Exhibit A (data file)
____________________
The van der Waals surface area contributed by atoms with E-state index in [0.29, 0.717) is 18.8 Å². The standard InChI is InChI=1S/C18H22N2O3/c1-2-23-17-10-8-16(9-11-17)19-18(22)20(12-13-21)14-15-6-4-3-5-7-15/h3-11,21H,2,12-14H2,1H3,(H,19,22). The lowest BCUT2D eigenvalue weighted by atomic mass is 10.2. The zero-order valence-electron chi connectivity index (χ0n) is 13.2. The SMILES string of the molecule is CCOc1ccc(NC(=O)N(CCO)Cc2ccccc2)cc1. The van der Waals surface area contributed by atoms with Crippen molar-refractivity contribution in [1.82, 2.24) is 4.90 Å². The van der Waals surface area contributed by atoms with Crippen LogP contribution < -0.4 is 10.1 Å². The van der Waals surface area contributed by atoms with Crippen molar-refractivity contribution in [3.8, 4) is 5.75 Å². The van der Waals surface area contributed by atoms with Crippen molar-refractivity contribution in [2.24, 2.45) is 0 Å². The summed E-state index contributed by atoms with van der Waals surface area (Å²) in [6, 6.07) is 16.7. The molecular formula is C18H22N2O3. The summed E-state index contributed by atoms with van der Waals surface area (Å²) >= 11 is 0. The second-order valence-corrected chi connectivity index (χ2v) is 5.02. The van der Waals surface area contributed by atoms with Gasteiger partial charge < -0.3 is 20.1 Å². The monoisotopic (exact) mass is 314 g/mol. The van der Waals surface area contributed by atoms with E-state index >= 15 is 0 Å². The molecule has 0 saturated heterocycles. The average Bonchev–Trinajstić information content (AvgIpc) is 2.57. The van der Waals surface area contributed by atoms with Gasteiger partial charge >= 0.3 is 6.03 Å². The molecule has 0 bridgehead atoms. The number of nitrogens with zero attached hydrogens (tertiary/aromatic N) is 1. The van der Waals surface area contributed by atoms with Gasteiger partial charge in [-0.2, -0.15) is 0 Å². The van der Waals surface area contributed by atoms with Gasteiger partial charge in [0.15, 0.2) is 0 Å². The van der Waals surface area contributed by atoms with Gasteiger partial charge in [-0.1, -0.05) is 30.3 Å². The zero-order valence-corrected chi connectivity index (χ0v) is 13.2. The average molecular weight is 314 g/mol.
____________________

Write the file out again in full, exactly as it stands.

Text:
The van der Waals surface area contributed by atoms with E-state index in [0.29, 0.717) is 18.8 Å². The standard InChI is InChI=1S/C18H22N2O3/c1-2-23-17-10-8-16(9-11-17)19-18(22)20(12-13-21)14-15-6-4-3-5-7-15/h3-11,21H,2,12-14H2,1H3,(H,19,22). The lowest BCUT2D eigenvalue weighted by atomic mass is 10.2. The zero-order valence-electron chi connectivity index (χ0n) is 13.2. The SMILES string of the molecule is CCOc1ccc(NC(=O)N(CCO)Cc2ccccc2)cc1. The van der Waals surface area contributed by atoms with Crippen molar-refractivity contribution in [1.82, 2.24) is 4.90 Å². The van der Waals surface area contributed by atoms with Crippen LogP contribution < -0.4 is 10.1 Å². The van der Waals surface area contributed by atoms with Crippen molar-refractivity contribution in [3.8, 4) is 5.75 Å². The van der Waals surface area contributed by atoms with Crippen molar-refractivity contribution in [2.24, 2.45) is 0 Å². The summed E-state index contributed by atoms with van der Waals surface area (Å²) in [6, 6.07) is 16.7. The molecular formula is C18H22N2O3. The summed E-state index contributed by atoms with van der Waals surface area (Å²) >= 11 is 0. The second-order valence-corrected chi connectivity index (χ2v) is 5.02. The van der Waals surface area contributed by atoms with Gasteiger partial charge < -0.3 is 20.1 Å². The monoisotopic (exact) mass is 314 g/mol. The van der Waals surface area contributed by atoms with E-state index >= 15 is 0 Å². The molecule has 0 saturated heterocycles. The average Bonchev–Trinajstić information content (AvgIpc) is 2.57. The van der Waals surface area contributed by atoms with Gasteiger partial charge >= 0.3 is 6.03 Å². The molecule has 0 bridgehead atoms. The number of nitrogens with zero attached hydrogens (tertiary/aromatic N) is 1. The van der Waals surface area contributed by atoms with Gasteiger partial charge in [-0.2, -0.15) is 0 Å². The van der Waals surface area contributed by atoms with Gasteiger partial charge in [0.15, 0.2) is 0 Å². The van der Waals surface area contributed by atoms with Gasteiger partial charge in [-0.1, -0.05) is 30.3 Å². The zero-order valence-corrected chi connectivity index (χ0v) is 13.2. The average molecular weight is 314 g/mol.